Evaluation and Comparison
Domino Life Cycle vs. CRISP-DM
Domino’s model is not as prescriptive as CRISP-DM in defining a technical methodology that spells out each individual step but rather is more informative to guide a team toward better performance.
It incorporates a team-based approach that overcomes one of the major shortcomings of CRISP-DM that implicitly assumes the project is executed by an individual or small team.
Moreover, its modern view (2017) provides several guidelines that were not conceptualized in CRISP-DM (1999). Most notably, it leverages several agile practices such as short iterative deliveries, close stakeholder management, and a product backlog that are commonplace today.
Domino Life Cycle vs. TDSP
Perhaps the most well-known modern data science life cycle is Microsoft’s Team Data Science Process.
Compared to Microsoft, Domino does not provide the sets of re-usable templates and various artifacts that are on Microsoft’s Git Hub pages. However, this may not be a major factor as most teams would have to customize Microsoft’s artifacts anyway.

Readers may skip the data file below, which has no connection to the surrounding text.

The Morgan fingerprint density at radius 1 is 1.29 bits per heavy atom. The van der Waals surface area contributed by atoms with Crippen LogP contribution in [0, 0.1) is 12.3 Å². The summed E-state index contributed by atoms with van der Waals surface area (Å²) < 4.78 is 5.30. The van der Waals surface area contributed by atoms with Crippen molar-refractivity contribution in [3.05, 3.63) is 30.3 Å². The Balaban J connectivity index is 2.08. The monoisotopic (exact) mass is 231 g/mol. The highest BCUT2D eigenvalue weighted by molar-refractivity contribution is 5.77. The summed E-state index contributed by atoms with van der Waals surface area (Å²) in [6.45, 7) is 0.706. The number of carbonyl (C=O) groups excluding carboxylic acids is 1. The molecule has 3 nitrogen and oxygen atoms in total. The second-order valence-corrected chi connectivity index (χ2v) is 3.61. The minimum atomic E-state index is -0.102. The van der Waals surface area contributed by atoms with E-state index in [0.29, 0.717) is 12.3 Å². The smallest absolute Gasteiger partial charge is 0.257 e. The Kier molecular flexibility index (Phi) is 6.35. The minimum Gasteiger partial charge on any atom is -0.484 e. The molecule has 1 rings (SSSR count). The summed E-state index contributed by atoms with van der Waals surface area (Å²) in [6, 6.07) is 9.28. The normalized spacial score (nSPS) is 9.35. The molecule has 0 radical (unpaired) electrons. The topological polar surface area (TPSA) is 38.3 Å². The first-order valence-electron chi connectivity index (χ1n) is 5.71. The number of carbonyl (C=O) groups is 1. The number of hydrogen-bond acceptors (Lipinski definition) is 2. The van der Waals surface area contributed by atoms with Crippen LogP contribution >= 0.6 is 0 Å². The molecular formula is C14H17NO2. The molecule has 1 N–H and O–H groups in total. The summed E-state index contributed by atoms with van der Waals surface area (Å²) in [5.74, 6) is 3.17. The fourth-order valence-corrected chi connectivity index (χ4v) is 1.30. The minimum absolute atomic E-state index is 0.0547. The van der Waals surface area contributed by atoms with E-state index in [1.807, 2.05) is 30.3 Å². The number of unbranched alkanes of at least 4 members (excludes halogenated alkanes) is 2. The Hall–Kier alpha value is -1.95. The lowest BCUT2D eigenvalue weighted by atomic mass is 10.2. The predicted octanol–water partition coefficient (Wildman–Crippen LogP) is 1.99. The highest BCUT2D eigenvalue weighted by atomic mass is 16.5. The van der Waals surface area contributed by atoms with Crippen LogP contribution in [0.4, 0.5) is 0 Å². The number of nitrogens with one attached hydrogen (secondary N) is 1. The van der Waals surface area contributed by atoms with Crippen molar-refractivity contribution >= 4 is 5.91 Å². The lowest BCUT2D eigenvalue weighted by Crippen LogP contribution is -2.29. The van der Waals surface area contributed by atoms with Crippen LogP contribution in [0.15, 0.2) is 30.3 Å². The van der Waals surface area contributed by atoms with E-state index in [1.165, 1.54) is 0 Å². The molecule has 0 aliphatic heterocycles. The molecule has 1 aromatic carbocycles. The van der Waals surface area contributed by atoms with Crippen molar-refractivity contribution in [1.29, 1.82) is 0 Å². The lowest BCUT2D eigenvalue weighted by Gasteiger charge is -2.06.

More importantly, Domino takes a more comprehensive approach in dedicating the end of its life cycle toward operations focus which is mentioned but not extensively detailed in Microsoft’s life cycle.
Domino’s life cycle should not be viewed as mutually exclusive with CRISP-DM or Microsoft’s TDSP; rather its “best practices” approach with “a la carte” elements could augment these or other methodologies as opposed to replace them.
Ad hoc teams or other teams with broken project management processes could use Domino’s approach as a good starting point to conceptualize a comprehensive modern project management methodology that effectively integrates data science, software engineering, and agile approaches.
However, the guide provides several straight forward recommendations that any team could benefit from.
And whether you adopt a Domino-inspired life cycle or another life cycle, be sure to include a collaboration framework to help guide effective team communication.
Lessons from 20 Data Science Team: I interviewed Mac Steele from Domino’s product team who authored much of the whitepaper. Learn his insights in this post.
Data Science Process Alliance: Jeff and I have had a lot of requests for training which is why we’ve helped launch the DSPA which offers Certifications and Consulting Services to improve data science outcomes. Selection and training for data science workflows is a major emphasis.